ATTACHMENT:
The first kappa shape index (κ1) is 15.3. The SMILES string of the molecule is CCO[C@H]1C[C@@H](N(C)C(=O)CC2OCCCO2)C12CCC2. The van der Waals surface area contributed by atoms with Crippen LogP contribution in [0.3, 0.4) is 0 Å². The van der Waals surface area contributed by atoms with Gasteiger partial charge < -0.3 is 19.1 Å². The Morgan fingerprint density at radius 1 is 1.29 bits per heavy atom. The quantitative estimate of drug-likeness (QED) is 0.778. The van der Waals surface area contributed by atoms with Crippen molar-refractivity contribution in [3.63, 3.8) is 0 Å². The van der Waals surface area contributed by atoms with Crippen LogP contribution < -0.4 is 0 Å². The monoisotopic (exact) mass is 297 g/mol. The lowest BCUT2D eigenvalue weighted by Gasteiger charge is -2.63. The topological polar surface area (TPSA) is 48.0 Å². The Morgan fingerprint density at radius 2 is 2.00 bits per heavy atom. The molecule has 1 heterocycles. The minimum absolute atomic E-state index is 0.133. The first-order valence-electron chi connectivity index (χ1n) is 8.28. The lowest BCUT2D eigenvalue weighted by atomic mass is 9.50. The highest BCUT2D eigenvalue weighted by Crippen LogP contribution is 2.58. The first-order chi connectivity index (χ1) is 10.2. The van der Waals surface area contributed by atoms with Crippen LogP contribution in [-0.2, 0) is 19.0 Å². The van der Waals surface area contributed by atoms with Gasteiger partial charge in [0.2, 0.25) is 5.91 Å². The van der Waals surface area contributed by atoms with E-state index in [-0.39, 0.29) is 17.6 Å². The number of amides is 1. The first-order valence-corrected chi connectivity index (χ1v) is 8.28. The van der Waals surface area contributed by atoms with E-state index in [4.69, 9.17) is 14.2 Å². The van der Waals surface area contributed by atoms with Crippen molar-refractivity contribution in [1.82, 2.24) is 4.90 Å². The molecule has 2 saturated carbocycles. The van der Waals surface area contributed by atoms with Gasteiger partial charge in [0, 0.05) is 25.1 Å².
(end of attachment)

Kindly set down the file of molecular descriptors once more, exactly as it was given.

The first kappa shape index (κ1) is 15.3. The SMILES string of the molecule is CCO[C@H]1C[C@@H](N(C)C(=O)CC2OCCCO2)C12CCC2. The van der Waals surface area contributed by atoms with Crippen LogP contribution in [0.3, 0.4) is 0 Å². The van der Waals surface area contributed by atoms with Gasteiger partial charge < -0.3 is 19.1 Å². The Morgan fingerprint density at radius 1 is 1.29 bits per heavy atom. The quantitative estimate of drug-likeness (QED) is 0.778. The van der Waals surface area contributed by atoms with Crippen molar-refractivity contribution in [3.63, 3.8) is 0 Å². The van der Waals surface area contributed by atoms with Crippen LogP contribution < -0.4 is 0 Å². The monoisotopic (exact) mass is 297 g/mol. The lowest BCUT2D eigenvalue weighted by Gasteiger charge is -2.63. The topological polar surface area (TPSA) is 48.0 Å². The Morgan fingerprint density at radius 2 is 2.00 bits per heavy atom. The molecule has 1 heterocycles. The minimum absolute atomic E-state index is 0.133. The first-order valence-electron chi connectivity index (χ1n) is 8.28. The lowest BCUT2D eigenvalue weighted by atomic mass is 9.50. The highest BCUT2D eigenvalue weighted by Crippen LogP contribution is 2.58. The first-order chi connectivity index (χ1) is 10.2. The van der Waals surface area contributed by atoms with Crippen LogP contribution in [-0.2, 0) is 19.0 Å². The van der Waals surface area contributed by atoms with Gasteiger partial charge in [0.2, 0.25) is 5.91 Å². The van der Waals surface area contributed by atoms with E-state index in [-0.39, 0.29) is 17.6 Å². The number of amides is 1. The first-order valence-corrected chi connectivity index (χ1v) is 8.28. The van der Waals surface area contributed by atoms with E-state index in [4.69, 9.17) is 14.2 Å². The van der Waals surface area contributed by atoms with Crippen molar-refractivity contribution in [1.82, 2.24) is 4.90 Å². The molecule has 2 saturated carbocycles. The van der Waals surface area contributed by atoms with Gasteiger partial charge in [0, 0.05) is 25.1 Å².